So, that investment tipsheet writing job didn’t last long

Three test pieces and I’m out already.

“unfortunately I still consider the writing style relatively inaccessible for the average reader.”

Should people who find my writing style complex be allowed to handle their own money?

Onwards to the next writing idea then.

Example here.

26 thoughts on “So, that investment tipsheet writing job didn’t last long”

  1. Bloke in North Dorset

    Headline is very clunky (subs?) and the opening two paras didn’t grab my attention. After that it was a bit of a labour to get to the end, but a good point made, eventually.

  2. “unfortunately I still consider the writing style relatively inaccessible for the average reader.”

    “Inaccessible” is not the same thing as “complex”, though, and BiND persevered longer than I did.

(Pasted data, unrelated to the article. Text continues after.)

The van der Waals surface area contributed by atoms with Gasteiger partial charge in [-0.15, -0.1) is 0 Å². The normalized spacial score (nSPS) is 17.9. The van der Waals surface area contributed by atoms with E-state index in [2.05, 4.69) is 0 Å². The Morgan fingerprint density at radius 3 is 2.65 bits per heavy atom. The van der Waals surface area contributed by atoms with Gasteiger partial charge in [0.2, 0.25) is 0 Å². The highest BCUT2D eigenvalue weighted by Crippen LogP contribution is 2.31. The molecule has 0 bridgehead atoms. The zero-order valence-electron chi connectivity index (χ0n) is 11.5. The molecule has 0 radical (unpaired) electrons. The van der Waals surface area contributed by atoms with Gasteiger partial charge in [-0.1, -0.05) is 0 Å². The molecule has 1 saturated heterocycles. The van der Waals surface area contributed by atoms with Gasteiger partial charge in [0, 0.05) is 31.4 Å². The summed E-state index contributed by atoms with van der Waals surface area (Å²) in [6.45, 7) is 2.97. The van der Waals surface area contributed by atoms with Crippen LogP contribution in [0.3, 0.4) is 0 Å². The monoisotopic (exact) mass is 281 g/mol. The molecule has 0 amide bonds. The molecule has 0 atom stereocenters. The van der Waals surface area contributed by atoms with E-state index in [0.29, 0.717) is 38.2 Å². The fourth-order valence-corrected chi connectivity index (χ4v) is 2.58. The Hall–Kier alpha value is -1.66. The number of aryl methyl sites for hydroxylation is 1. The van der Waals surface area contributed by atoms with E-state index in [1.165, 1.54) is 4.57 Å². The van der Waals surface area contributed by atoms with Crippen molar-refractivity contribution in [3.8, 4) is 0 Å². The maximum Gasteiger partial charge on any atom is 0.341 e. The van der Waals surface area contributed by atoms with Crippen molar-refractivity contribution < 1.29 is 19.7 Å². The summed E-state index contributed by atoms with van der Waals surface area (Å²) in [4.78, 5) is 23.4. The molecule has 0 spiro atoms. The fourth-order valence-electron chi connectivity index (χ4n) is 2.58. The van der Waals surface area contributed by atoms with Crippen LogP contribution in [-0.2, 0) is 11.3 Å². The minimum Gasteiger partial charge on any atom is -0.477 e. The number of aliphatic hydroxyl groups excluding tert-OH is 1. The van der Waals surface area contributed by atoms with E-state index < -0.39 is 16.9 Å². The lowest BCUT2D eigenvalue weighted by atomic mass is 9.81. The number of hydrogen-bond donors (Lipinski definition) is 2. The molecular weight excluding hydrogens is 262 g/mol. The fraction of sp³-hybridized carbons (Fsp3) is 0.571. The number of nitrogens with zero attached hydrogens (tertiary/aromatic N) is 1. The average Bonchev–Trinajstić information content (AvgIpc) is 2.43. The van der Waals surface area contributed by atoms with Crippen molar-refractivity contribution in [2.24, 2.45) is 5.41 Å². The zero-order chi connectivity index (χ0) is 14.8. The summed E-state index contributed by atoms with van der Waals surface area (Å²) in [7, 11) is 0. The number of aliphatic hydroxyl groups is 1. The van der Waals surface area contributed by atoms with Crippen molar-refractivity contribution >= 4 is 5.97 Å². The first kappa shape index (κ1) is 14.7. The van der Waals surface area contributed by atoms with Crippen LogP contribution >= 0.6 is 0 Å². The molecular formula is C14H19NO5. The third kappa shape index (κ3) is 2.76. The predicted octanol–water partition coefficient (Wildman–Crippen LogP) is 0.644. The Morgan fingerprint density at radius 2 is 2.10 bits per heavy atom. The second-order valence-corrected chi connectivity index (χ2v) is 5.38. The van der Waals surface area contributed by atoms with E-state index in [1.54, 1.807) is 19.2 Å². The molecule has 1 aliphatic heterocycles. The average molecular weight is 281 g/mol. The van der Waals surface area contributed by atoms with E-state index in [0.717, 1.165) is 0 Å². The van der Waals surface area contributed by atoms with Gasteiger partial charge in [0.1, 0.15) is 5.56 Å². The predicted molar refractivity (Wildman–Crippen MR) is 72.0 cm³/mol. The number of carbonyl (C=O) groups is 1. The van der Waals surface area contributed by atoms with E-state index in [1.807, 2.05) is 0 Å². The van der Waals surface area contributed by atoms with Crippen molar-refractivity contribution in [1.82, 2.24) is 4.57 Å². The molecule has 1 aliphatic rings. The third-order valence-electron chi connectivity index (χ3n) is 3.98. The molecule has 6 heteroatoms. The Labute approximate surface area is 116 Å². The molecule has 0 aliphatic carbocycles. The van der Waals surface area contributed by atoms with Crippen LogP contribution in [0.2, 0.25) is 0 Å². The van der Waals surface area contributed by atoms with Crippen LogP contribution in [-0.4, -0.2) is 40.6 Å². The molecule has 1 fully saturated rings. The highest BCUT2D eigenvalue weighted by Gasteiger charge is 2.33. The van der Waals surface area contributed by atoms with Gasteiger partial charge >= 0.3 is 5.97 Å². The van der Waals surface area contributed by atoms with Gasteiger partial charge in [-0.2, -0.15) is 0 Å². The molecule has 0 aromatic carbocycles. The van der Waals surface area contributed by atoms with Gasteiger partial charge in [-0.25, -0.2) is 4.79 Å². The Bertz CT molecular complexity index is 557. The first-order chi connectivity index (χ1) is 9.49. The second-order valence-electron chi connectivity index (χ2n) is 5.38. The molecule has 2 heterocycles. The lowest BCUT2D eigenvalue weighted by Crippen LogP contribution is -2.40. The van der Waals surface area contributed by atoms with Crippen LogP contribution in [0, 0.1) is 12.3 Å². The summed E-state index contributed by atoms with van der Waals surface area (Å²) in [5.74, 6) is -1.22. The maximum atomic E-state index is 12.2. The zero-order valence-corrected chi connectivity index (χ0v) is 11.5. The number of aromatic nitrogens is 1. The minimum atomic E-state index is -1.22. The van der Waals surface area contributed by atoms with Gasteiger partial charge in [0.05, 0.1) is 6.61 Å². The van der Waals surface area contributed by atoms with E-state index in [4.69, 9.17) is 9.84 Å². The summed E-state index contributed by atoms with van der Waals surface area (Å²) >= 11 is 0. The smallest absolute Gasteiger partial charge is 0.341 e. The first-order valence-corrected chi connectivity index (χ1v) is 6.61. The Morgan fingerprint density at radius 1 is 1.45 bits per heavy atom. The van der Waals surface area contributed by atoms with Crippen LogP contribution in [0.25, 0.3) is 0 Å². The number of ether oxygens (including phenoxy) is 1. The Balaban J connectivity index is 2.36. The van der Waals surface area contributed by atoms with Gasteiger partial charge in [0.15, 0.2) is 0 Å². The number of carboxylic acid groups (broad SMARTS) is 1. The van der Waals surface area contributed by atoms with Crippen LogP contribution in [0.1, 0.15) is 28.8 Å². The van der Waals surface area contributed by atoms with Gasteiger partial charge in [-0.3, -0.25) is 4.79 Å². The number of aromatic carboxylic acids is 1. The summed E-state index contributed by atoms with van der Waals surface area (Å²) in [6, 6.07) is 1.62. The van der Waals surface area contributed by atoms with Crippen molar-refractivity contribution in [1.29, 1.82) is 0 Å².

3. “Should people who find my writing style complex be allowed to handle their own money?”

    Obviously there should be a government agency that does that instead.

  4. Ah, Fool.co.uk. I think I see where you went wrong.

    Most of the articles I glance at on there would probably be accessible to your average Sun reader, but wouldn’t help them manage their finances in the slightest.

  5. Motley Fool isn’t Investor’s Chronicle. Think Daily Mail & write accordingly. There’s an art to that though.

  6. Just addressing the substance of the piece, might Aston survive independently as a coachbuilder and/or tuning company?

    I am thinking of Touring’s (re-)vamp of the Alfa 8C.

    My take on Aston is it’s been trying to compete with Ferrari et al. But it’s thing was always sublime beauty, elegance and a bit of dash or swagger. Well, it retains some of those things, but it’s gone down the road of thrash-it-all HP and, as you say, the big companies with their very expensive R&D budgets will always be on top.

    As to the style, well. There is an archness to your prose style. Many of us like it, others may not.

    I’ve always admired the ability to ape another style, not just for a few paragraphs or for a chapter, but for an entire book. Think, for example, of Boyd and Bond – among others.